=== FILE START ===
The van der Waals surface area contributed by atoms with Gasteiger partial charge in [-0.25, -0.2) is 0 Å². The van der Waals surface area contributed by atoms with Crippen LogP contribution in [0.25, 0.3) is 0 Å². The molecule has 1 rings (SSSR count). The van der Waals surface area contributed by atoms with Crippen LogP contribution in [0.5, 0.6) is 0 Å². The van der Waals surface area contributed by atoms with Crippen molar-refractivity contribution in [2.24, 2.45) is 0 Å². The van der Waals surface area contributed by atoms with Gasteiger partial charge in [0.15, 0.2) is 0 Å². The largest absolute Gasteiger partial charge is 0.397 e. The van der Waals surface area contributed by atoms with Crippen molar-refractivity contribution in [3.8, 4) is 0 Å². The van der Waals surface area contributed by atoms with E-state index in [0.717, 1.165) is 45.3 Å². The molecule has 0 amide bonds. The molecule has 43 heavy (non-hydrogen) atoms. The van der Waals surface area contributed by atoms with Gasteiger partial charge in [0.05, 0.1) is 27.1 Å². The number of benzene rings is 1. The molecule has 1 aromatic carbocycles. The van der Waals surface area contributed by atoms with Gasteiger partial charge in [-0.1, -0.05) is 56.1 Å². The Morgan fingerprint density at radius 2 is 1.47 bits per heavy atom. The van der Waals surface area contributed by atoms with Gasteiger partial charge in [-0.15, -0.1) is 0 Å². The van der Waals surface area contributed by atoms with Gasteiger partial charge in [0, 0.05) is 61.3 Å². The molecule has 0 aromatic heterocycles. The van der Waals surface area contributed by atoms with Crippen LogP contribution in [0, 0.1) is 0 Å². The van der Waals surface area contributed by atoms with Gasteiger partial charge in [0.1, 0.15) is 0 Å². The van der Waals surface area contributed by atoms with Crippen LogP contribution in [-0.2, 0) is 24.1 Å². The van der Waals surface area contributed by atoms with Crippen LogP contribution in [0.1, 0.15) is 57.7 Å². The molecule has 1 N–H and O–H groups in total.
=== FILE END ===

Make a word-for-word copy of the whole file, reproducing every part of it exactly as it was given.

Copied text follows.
The van der Waals surface area contributed by atoms with Gasteiger partial charge in [-0.25, -0.2) is 0 Å². The van der Waals surface area contributed by atoms with Crippen LogP contribution in [0.25, 0.3) is 0 Å². The molecule has 1 rings (SSSR count). The van der Waals surface area contributed by atoms with Crippen LogP contribution in [0.5, 0.6) is 0 Å². The van der Waals surface area contributed by atoms with Crippen molar-refractivity contribution in [2.24, 2.45) is 0 Å². The van der Waals surface area contributed by atoms with Gasteiger partial charge in [0.15, 0.2) is 0 Å². The largest absolute Gasteiger partial charge is 0.397 e. The van der Waals surface area contributed by atoms with Crippen molar-refractivity contribution in [3.8, 4) is 0 Å². The van der Waals surface area contributed by atoms with E-state index in [0.717, 1.165) is 45.3 Å². The molecule has 0 amide bonds. The molecule has 43 heavy (non-hydrogen) atoms. The van der Waals surface area contributed by atoms with Gasteiger partial charge in [0.05, 0.1) is 27.1 Å². The number of benzene rings is 1. The molecule has 1 aromatic carbocycles. The van der Waals surface area contributed by atoms with Gasteiger partial charge in [-0.1, -0.05) is 56.1 Å². The Morgan fingerprint density at radius 2 is 1.47 bits per heavy atom. The van der Waals surface area contributed by atoms with Gasteiger partial charge in [-0.15, -0.1) is 0 Å². The van der Waals surface area contributed by atoms with Gasteiger partial charge in [0, 0.05) is 61.3 Å². The molecule has 0 aromatic heterocycles. The van der Waals surface area contributed by atoms with Crippen LogP contribution in [0, 0.1) is 0 Å². The van der Waals surface area contributed by atoms with Gasteiger partial charge in [0.1, 0.15) is 0 Å². The van der Waals surface area contributed by atoms with Crippen LogP contribution in [-0.2, 0) is 24.1 Å². The van der Waals surface area contributed by atoms with Crippen LogP contribution in [0.1, 0.15) is 57.7 Å². The molecule has 1 N–H and O–H groups in total.